Old vehicles never die, they simply get recycled and come back as new ones. Or at least most of the metal in them does. In a world awash with plastic waste and other modern chemicals and materials, recycling cars at the end of their life has never been more important.
So how is Australia performing on that front? Not as well as it could be is the simple answer.
Modern vehicles are a challenge for recyclers. They’re full of steel, plastics, aluminium and exotic metals like palladium, platinum, zinc and cobalt. Then there’s glass, carbon fibre and rubber to add to the mix.
Separating it all and getting it into a recycling stream is quite a challenge. The Auto Parts Recyclers Association of Australia (APRAA) calculates that about 100,000 tonnes of waste is generated each year.
Steel is the easiest thing to recycle, and it can be recycled time and again indefinitely, saving energy, materials and carbon emissions. So by weight, at least, most of a vehicle is recycled at the end of its life. In Australia, a lot of the rest has been ending up in landfill.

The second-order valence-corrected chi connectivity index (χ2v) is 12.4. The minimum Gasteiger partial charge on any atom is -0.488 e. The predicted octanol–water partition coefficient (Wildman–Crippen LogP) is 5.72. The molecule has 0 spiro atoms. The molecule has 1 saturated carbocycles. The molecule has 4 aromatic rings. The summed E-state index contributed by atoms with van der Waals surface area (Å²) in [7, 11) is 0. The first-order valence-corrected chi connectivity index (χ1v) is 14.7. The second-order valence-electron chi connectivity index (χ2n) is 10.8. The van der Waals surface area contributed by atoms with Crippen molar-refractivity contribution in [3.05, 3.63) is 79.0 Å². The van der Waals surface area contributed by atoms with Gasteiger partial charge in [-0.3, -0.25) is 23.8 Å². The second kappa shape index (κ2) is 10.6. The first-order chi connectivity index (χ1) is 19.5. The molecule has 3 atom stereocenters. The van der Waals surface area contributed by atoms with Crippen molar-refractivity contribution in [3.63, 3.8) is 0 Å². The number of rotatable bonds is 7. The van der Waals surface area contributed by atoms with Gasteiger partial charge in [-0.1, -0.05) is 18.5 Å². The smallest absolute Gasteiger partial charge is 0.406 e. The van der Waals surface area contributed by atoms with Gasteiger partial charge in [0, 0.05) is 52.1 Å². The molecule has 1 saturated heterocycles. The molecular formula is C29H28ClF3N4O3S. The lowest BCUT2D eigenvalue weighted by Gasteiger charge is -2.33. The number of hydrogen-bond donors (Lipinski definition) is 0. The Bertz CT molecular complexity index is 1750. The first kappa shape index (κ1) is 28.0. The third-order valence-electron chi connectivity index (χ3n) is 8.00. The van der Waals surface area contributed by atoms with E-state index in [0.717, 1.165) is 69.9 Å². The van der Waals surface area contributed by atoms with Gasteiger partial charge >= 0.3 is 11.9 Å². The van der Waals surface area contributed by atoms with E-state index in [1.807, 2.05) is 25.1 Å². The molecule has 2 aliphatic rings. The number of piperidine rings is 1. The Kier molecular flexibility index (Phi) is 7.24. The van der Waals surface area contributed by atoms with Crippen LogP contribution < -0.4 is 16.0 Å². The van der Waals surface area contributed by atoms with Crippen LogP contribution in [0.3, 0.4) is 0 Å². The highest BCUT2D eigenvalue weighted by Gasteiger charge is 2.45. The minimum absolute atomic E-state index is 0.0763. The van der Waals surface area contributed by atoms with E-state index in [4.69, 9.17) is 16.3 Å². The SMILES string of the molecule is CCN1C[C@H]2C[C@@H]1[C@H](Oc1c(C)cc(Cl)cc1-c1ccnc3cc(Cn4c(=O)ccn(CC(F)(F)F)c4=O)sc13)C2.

The waste can include oil, petrol, coolant, brake fluids, hexavalent chromium, mercury and other harmful products. It’s not just dangerous, it’s a waste of resources.
Across the world countries are moving to depolluting vehicles – removing dangerous pollutants before the remains are shredded. South Korea has a plant converting shredded waste into energy.
Australia is some way behind and as far back as 2014 APRAA called on the government to make depollution mandatory.
But a small step in the right direction was taken in 2017, when a certification process was introduced to Australian and New Zealand automotive recyclers for them to meet safe working practices, environmental compliance and auditing.
Vehicle manufacturers around the world are moving towards circular production, where vehicles at the end of their life are deconstructed and the materials recovered, separated and transformed into new components.
Reducing their environmental impact is now important to them, because manufacturing vehicles can use a lot of energy, materials and water.
Veolia, a company specialising in water, waste and energy management, believes it can recycle as much as 97% of a vehicle – its metal, glass, plastic and textiles – at the end of its useful life.
That’s the gold standard for vehicle recycling at a time when vehicles at the end of their life should be seen not as waste, but as a resource.